It's only a whole pattern of proper vitamins, minerals, phytos intake, fats and proteins not denaturated, fresh foods, instinctive caloric control, proper defense against toxins, other kind of balances (calcium-magnesium, potassium-sodium, zinc-potassium, iron-bismuth) lack of stress when eating (new theories involve the effect of cortisol during food digestion as the cause of many diseases including CVD)

Bottom line is that if you want to understand the connection between acne and diet (and take advantage of it to improve) you must finally focus on the forest ... not the trees

Another layer of complexity is that just because diet may contribute to the cause of the problem, it doesn't necessarily mean that it can be fixed by a change in diet.

Not quickly at least. If a storm destroys a village it doesn't mean that removing the cause (the storm) by protecting the ruins with some kind of barrier, will result in the instant village reconstruction ... almost by magic. But give enough time to the builders and slowly the village will be restored and rebuilt ... as long as during this lond and tough work it is protected by further attacks from the storm

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Hey Danny,

I definitely agree with what you say. I'm still so confused though over why certain foods, stress, certain medications etc. seem to break certain people out overnight if pimples take so long to form?

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I definitely think there's a connection. Intuition tells me that if I'm breaking out, something is internally out of balance, and the foods I eat definitely affect the balance of my body.

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Hey Danny,

I definitely agree with what you say. I'm still so confused though over why certain foods, stress, certain medications etc. seem to break certain people out overnight if pimples take so long to form?

A pimple can take anywhere up to 12 weeks to form beginning to end. Th epore clogs up and then it takes time for that to become inflamed, if it does, from a trigger. You can have cloged pores that never become pimples if you can control inflammation, but a trigger food or event can inflame that pimple in a matter of hours is the reaction is strong enough.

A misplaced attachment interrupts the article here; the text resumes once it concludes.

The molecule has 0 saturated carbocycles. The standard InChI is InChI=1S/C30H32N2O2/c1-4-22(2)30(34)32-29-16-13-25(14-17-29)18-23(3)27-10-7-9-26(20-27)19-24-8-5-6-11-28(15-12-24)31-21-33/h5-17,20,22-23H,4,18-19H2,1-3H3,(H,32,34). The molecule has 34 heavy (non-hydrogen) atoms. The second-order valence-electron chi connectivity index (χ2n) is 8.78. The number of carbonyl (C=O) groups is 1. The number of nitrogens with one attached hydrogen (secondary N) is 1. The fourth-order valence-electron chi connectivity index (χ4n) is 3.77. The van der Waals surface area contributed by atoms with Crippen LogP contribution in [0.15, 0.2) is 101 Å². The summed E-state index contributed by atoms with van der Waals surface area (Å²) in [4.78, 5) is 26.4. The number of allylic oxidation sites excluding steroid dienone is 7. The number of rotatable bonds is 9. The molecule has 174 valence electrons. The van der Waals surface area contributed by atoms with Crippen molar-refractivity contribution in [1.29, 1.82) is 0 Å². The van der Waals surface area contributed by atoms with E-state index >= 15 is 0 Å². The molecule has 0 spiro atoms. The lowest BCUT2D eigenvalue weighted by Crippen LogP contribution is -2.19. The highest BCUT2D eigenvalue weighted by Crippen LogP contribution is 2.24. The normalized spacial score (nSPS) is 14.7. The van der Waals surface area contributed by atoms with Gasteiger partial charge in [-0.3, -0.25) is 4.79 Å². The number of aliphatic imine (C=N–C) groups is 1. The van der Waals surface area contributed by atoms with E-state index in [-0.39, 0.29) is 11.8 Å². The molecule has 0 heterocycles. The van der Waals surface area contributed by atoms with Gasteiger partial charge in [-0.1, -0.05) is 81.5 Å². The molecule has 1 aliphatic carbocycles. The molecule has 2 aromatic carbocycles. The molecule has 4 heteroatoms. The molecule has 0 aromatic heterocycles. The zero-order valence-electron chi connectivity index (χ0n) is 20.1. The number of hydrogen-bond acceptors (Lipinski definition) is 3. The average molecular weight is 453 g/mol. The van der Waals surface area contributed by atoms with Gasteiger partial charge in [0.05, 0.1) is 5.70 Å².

Think of it this way: Say a clogged pore is a firecracker. A firecracker is pretty benign when it's not lit, it just sits there, uneventful and boring. It takes an event or trigger to light it and cause it to explode. In this case, a lighter. The fuse is lit, it burns down for a few seconds and then the firework explodes. Trigger foods or stress are like lighters lighting the fuse. An acute food allergy can produce breakouts overnight, whcih would mean it has a short fuse. Something else may take 1-2 weeks to trigger a pimple, a longer fuse.

Hopefully, no trigger, no explosion (breakout). (I hope that wasn't too convoluted an analogy).

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Guest molly_jean_comments
Seems to me that, even if you believe in the connection, the problem is in determining what foods cause the problem, because it seems to be different things for different people. Another layer of complexity is that just because diet may contribute to the cause of the problem, it doesn't necessarily mean that it can be fixed by a change in diet.

I agree :)

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Think of it this way: Say a clogged pore is a firecracker. A firecracker is pretty benign when it's not lit, it just sits there, uneventful and boring. It takes an event or trigger to light it and cause it to explode. In this case, a lighter. The fuse is lit, it burns down for a few seconds and then the firework explodes. Trigger foods or stress are like lighters lighting the fuse. An acute food allergy can produce breakouts overnight, whcih would mean it has a short fuse. Something else may take 1-2 weeks to trigger a pimple, a longer fuse.

I have only one known food trigger - shrimp. Post-Accutane my pores are very clear, but shrimp still gives me a breakout 24-48 hours later - i assume this to be what they call an acneform rash. The lesions feel different from my normal acne - they are puffy and inflamed, but there's nothing to them (no hard core like my nodules/cysts/papules had, and no pus) and they fade away pretty quickly.